My researches at different times into and round the swamp (for I have encompassed the whole) have enabled me to make the following observations; that the principal rivulets, which run into the Great Dismal, if not all of them, are to the westward of it, from Suffolk southwardly, that Drummond’s Pond is the receptacle for all the water, which can force its way into it through the reeds, roots, trash, and fallen timber, with which the swamp abounds; that to these obstructions, and the almost perfect level of the swamp, are to be ascribed the wetness of it; that, in wet seasons, when the banks of the pond are overflowed by the assemblage of waters from the quarter I have mentioned, it discharges itself with equal difficulty into the heads of the rivers Elizabeth and Nansemond, and those which flow into Albemarle Sound; for it is a fact, that the late Colonel Tucker of Norfolk, on a branch of Elizabeth River, and several others on Nansemond River, have mills, which are, or have been, worked by the waters which run out of the swamp.
From what you have said of the temper of your Assembly respecting this society, from the current of sentiment in the other New England States thereon, and from the official letter, which I have lately received from the Marquis de Lafayette on this subject, I am more than ever of opinion, that the general meeting at Philadelphia in May next ought, by all means, to be full and respectable. I was sorry to find these words, therefore, in your letter, after naming the delegates from your State,—“Probably only two will attend.”
Hence, and from a canal, which the Virginia Company opened some years since, I am convinced, that there is not a difference of more than two feet between one part of the swamp and another; that the east side and south end are lower than their opposites; and that a canal of that depth, when the water of Drummond’s Pond is even with its banks, and more or less in the proportion it rises or sinks, will take the water of it, and, with the aid of one lock, let it into either Elizabeth River or Nansemond; neither of which, from the best information I have been able to obtain, would exceed six or seven miles. Admitting these things, and I firmly believe in them, the kind of navigation will determine the expense, having due consideration to the difficulty, which must be occasioned by the quantity of water, and little fall by which it can be run off.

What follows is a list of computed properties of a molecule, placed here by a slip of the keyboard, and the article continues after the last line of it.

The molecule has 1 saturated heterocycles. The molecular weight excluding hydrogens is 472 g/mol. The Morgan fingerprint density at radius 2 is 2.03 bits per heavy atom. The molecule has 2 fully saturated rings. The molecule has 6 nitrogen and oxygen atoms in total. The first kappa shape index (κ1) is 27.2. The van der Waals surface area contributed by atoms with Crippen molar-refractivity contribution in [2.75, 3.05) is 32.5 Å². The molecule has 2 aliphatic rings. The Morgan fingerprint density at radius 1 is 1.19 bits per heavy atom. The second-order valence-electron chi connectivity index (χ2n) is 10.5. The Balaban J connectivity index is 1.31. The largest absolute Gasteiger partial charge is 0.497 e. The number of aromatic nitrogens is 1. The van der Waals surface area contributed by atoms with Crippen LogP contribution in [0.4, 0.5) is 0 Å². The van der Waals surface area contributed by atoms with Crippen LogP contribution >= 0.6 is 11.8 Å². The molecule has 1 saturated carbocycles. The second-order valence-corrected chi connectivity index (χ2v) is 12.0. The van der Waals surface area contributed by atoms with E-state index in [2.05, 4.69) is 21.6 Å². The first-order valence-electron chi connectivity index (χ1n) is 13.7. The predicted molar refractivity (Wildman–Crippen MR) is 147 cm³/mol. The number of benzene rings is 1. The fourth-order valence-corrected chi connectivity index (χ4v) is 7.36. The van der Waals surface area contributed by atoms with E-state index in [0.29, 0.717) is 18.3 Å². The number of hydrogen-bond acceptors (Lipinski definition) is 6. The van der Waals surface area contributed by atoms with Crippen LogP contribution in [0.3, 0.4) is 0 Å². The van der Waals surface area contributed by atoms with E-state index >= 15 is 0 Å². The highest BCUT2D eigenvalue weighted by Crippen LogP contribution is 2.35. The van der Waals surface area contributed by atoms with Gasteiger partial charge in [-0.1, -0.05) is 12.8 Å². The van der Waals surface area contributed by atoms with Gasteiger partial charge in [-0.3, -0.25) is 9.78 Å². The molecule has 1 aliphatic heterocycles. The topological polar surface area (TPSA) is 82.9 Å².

I think not only the whole number chosen should attend, but the abilities of them, should be coolly, deliberately, and wisely employed, when met, to obviate the prejudices and remove the jealousies, which are already imbibed, and more than probably, through ignorance, envy, and perhaps worse motives, will increase and spread. I cannot, therefore, forbear urging in strong terms the necessity of the measure. The ensuing general meeting is either useful or useless; if the former, the representatives of each State society ought to be punctual in their attendance, especially under the present circumstances; if it is not, all ought to be exempted; and I am sure none can give the time, which this journey and business require, with less convenience to themselves than myself.